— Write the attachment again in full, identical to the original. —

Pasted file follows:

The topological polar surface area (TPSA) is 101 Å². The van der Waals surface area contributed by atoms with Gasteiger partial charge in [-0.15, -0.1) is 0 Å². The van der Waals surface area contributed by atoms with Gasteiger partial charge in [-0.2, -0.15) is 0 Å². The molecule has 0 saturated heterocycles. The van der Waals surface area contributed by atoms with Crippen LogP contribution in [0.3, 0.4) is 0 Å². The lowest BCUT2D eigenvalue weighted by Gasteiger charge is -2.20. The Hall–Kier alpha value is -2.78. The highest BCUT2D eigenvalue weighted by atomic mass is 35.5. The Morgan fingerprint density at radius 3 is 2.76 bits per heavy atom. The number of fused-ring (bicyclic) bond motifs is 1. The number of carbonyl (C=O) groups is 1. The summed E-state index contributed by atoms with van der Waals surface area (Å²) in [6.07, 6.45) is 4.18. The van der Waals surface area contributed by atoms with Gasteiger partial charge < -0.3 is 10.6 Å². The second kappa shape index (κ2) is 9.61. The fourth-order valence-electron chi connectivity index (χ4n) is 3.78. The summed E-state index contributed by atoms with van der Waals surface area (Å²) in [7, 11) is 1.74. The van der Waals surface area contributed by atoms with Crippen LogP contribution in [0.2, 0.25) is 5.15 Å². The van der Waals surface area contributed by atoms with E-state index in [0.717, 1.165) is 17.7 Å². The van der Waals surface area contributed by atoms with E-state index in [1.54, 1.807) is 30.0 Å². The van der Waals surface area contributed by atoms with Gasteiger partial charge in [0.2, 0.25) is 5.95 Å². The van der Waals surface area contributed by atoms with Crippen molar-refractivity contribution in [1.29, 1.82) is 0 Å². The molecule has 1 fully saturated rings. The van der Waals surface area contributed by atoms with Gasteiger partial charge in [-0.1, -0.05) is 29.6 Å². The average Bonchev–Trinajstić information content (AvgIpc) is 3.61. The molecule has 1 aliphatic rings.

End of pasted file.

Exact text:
The topological polar surface area (TPSA) is 101 Å². The van der Waals surface area contributed by atoms with Gasteiger partial charge in [-0.15, -0.1) is 0 Å². The van der Waals surface area contributed by atoms with Gasteiger partial charge in [-0.2, -0.15) is 0 Å². The molecule has 0 saturated heterocycles. The van der Waals surface area contributed by atoms with Crippen LogP contribution in [0.3, 0.4) is 0 Å². The lowest BCUT2D eigenvalue weighted by Gasteiger charge is -2.20. The Hall–Kier alpha value is -2.78. The highest BCUT2D eigenvalue weighted by atomic mass is 35.5. The Morgan fingerprint density at radius 3 is 2.76 bits per heavy atom. The number of fused-ring (bicyclic) bond motifs is 1. The number of carbonyl (C=O) groups is 1. The summed E-state index contributed by atoms with van der Waals surface area (Å²) in [6.07, 6.45) is 4.18. The van der Waals surface area contributed by atoms with Gasteiger partial charge < -0.3 is 10.6 Å². The second kappa shape index (κ2) is 9.61. The fourth-order valence-electron chi connectivity index (χ4n) is 3.78. The summed E-state index contributed by atoms with van der Waals surface area (Å²) in [7, 11) is 1.74. The van der Waals surface area contributed by atoms with Crippen LogP contribution in [0.2, 0.25) is 5.15 Å². The van der Waals surface area contributed by atoms with E-state index in [0.717, 1.165) is 17.7 Å². The van der Waals surface area contributed by atoms with E-state index in [1.54, 1.807) is 30.0 Å². The van der Waals surface area contributed by atoms with Gasteiger partial charge in [0.2, 0.25) is 5.95 Å². The van der Waals surface area contributed by atoms with Crippen molar-refractivity contribution in [1.29, 1.82) is 0 Å². The molecule has 1 fully saturated rings. The van der Waals surface area contributed by atoms with Gasteiger partial charge in [-0.1, -0.05) is 29.6 Å². The average Bonchev–Trinajstić information content (AvgIpc) is 3.61. The molecule has 1 aliphatic rings.